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OKLAHOMA CITY (KFOR) – Recreational marijuana has more than enough verified signatures to go on the November election ballot.

Over 20,000 more to be exact.

However, it may not make the ballot anyway.

People with the Vote Yes On 820 campaign said it’s because the state took far too long to count and verify signatures.

It has been almost 50 days since signed petitions for legalized recreational marijuana were delivered to the Secretary of State’s office for verification to go on the November ballot.

On Monday, the Secretary of State’s office said 117,000 signatures were verified on the petitions, which is well more than the around 95,000 needed.

“So, we know people in Oklahoma want this and at least they want to vote on it,” said Michelle Tilley, with the Vote Yes on 820 campaign.

However, there is a problem.

“The state has really dropped the ball in their new count process,” Tilley said.

The state has a new private vendor and process used to verify and count the signatures. Tilley said that process took far too long because it took 48 days.

“That is unprecedented in Oklahoma. Generally, a petition of our size, it takes about 5 to 7 days to count,” Tilley said. “For example, the Medicaid expansion petition, which had twice as many signatures as ours, only took 17 days.”

The deadline to have things printed on the ballot is Aug. 26.

We are three days away, but there is still an issue.

“The count has to be certified by the court and we have to have a ten-day publication period in the newspaper,” Tilley said. “Unfortunately, that will all be completed just a few days after August 26.”

So, the campaign is asking the Oklahoma State Supreme Court to intervene. They hope they will have them go ahead and print it on the ballot while the process finishes. Tilley said they did everything they needed to do to get it on the ballot by election day.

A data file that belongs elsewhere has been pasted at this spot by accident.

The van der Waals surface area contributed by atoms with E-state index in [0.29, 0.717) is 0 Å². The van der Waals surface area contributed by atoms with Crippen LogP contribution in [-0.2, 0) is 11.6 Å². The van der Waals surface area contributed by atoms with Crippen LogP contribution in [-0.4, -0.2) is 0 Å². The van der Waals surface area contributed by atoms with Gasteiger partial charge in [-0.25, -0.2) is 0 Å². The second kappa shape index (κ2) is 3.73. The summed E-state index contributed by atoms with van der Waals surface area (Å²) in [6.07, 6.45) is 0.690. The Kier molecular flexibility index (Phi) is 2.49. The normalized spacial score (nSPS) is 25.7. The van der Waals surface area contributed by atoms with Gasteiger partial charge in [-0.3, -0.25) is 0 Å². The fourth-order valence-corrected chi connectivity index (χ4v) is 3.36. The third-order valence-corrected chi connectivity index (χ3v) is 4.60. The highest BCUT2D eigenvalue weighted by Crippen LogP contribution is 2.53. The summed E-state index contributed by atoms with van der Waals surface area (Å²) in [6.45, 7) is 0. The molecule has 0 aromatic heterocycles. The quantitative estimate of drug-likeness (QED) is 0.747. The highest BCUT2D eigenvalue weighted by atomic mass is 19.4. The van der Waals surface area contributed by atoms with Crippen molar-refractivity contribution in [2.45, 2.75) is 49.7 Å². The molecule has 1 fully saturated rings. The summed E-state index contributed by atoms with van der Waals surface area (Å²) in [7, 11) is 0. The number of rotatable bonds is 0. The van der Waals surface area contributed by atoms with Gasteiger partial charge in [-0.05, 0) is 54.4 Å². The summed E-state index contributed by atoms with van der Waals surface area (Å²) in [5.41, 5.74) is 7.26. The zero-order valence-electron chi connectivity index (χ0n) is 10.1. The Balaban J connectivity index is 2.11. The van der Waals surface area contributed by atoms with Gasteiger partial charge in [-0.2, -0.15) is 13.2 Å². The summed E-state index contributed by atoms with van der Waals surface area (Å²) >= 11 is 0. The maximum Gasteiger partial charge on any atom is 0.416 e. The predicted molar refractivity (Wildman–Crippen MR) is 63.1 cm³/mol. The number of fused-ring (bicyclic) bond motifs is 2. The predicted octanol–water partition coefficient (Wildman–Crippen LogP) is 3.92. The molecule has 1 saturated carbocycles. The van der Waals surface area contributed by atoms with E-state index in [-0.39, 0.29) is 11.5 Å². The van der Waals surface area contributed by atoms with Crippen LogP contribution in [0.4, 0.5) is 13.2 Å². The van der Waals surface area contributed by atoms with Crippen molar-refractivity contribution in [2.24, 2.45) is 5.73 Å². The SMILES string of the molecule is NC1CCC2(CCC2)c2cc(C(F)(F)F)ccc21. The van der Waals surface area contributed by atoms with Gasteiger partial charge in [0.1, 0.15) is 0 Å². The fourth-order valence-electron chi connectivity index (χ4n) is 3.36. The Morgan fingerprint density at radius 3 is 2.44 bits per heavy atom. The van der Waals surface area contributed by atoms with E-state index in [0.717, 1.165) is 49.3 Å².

“For us to have to wait another two years to vote on this would mean a delay in relief for those who are facing low-level marijuana offenses that would like expunged off their record,” Tilley said. “Plus, we’ll be missing out on millions of dollars in revenue to our schools, health care and local governments.”

If it doesn’t make the ballot, it will be placed on the ballot in a future election.

This is the statement the Secretary of State provided KFOR.

For the first time in memory, if not the history of our State, a true signature verification process for an initiative petition occurred and only signatories that were registered voters were counted. This new process differs significantly from the historical practice of merely counting the number of individuals who signed the petition without regard for their voter registration status. Our office has been in constant communication with the proponents and we look forward to working with them and other interested parties as we continue to improve this new process. “

Oklahoma Secretary of State’s Office